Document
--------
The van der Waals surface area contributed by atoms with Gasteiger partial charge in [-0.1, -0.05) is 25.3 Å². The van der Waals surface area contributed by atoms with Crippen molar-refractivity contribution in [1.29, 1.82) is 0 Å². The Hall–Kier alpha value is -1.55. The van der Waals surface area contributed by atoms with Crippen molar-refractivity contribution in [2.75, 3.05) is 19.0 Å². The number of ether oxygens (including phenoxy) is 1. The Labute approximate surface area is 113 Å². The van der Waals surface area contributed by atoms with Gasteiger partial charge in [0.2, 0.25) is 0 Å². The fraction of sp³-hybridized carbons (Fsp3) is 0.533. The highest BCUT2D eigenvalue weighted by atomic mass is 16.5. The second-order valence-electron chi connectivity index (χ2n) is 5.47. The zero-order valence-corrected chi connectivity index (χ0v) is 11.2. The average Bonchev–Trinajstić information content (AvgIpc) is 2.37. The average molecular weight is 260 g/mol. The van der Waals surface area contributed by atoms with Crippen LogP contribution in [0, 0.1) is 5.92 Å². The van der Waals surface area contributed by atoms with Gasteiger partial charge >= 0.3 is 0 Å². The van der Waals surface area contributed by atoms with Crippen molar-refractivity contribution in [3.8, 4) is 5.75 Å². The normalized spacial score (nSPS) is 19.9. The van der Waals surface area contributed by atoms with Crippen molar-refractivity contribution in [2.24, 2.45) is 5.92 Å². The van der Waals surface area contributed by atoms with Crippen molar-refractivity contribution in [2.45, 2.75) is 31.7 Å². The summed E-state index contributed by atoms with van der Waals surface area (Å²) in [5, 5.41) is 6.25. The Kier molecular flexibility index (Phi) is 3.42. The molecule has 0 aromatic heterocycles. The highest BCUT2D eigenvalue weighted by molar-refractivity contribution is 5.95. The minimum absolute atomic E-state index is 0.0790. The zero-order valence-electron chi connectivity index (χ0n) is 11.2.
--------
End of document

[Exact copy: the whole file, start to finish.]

The van der Waals surface area contributed by atoms with Gasteiger partial charge in [-0.1, -0.05) is 25.3 Å². The van der Waals surface area contributed by atoms with Crippen molar-refractivity contribution in [1.29, 1.82) is 0 Å². The Hall–Kier alpha value is -1.55. The van der Waals surface area contributed by atoms with Crippen molar-refractivity contribution in [2.75, 3.05) is 19.0 Å². The number of ether oxygens (including phenoxy) is 1. The Labute approximate surface area is 113 Å². The van der Waals surface area contributed by atoms with Gasteiger partial charge in [0.2, 0.25) is 0 Å². The fraction of sp³-hybridized carbons (Fsp3) is 0.533. The highest BCUT2D eigenvalue weighted by atomic mass is 16.5. The second-order valence-electron chi connectivity index (χ2n) is 5.47. The zero-order valence-corrected chi connectivity index (χ0v) is 11.2. The average Bonchev–Trinajstić information content (AvgIpc) is 2.37. The average molecular weight is 260 g/mol. The van der Waals surface area contributed by atoms with Crippen LogP contribution in [0, 0.1) is 5.92 Å². The van der Waals surface area contributed by atoms with Gasteiger partial charge >= 0.3 is 0 Å². The van der Waals surface area contributed by atoms with Crippen molar-refractivity contribution in [3.8, 4) is 5.75 Å². The normalized spacial score (nSPS) is 19.9. The van der Waals surface area contributed by atoms with Crippen molar-refractivity contribution in [2.24, 2.45) is 5.92 Å². The van der Waals surface area contributed by atoms with Crippen molar-refractivity contribution in [2.45, 2.75) is 31.7 Å². The summed E-state index contributed by atoms with van der Waals surface area (Å²) in [5, 5.41) is 6.25. The Kier molecular flexibility index (Phi) is 3.42. The molecule has 0 aromatic heterocycles. The highest BCUT2D eigenvalue weighted by molar-refractivity contribution is 5.95. The minimum absolute atomic E-state index is 0.0790. The zero-order valence-electron chi connectivity index (χ0n) is 11.2.